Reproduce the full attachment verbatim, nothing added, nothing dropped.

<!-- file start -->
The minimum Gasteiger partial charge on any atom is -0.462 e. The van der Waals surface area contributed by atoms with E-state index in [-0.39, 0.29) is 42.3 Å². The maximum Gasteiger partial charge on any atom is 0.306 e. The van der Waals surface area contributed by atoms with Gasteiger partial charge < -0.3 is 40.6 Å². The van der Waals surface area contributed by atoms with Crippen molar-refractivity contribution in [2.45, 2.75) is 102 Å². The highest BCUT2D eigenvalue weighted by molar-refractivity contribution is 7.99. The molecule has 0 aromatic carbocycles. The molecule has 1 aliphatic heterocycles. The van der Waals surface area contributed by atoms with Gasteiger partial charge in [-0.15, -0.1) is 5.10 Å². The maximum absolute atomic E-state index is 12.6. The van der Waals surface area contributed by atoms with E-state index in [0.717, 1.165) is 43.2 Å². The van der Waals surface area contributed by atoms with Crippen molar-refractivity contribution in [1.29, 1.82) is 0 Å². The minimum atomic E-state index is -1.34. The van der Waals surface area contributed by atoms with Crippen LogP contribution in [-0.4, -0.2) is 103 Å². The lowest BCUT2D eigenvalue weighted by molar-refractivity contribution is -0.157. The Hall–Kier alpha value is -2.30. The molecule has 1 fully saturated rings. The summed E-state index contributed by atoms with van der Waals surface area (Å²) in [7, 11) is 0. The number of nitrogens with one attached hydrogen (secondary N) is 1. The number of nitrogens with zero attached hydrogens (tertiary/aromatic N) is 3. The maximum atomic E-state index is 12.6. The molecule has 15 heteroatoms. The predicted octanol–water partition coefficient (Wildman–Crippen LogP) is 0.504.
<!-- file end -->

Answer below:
The minimum Gasteiger partial charge on any atom is -0.462 e. The van der Waals surface area contributed by atoms with E-state index in [-0.39, 0.29) is 42.3 Å². The maximum Gasteiger partial charge on any atom is 0.306 e. The van der Waals surface area contributed by atoms with Gasteiger partial charge < -0.3 is 40.6 Å². The van der Waals surface area contributed by atoms with Crippen molar-refractivity contribution in [2.45, 2.75) is 102 Å². The highest BCUT2D eigenvalue weighted by molar-refractivity contribution is 7.99. The molecule has 0 aromatic carbocycles. The molecule has 1 aliphatic heterocycles. The van der Waals surface area contributed by atoms with Gasteiger partial charge in [-0.15, -0.1) is 5.10 Å². The maximum absolute atomic E-state index is 12.6. The van der Waals surface area contributed by atoms with E-state index in [0.717, 1.165) is 43.2 Å². The van der Waals surface area contributed by atoms with Crippen molar-refractivity contribution in [1.29, 1.82) is 0 Å². The minimum atomic E-state index is -1.34. The van der Waals surface area contributed by atoms with Crippen LogP contribution in [-0.4, -0.2) is 103 Å². The lowest BCUT2D eigenvalue weighted by molar-refractivity contribution is -0.157. The Hall–Kier alpha value is -2.30. The molecule has 1 fully saturated rings. The summed E-state index contributed by atoms with van der Waals surface area (Å²) in [7, 11) is 0. The number of nitrogens with one attached hydrogen (secondary N) is 1. The number of nitrogens with zero attached hydrogens (tertiary/aromatic N) is 3. The maximum atomic E-state index is 12.6. The molecule has 15 heteroatoms. The predicted octanol–water partition coefficient (Wildman–Crippen LogP) is 0.504.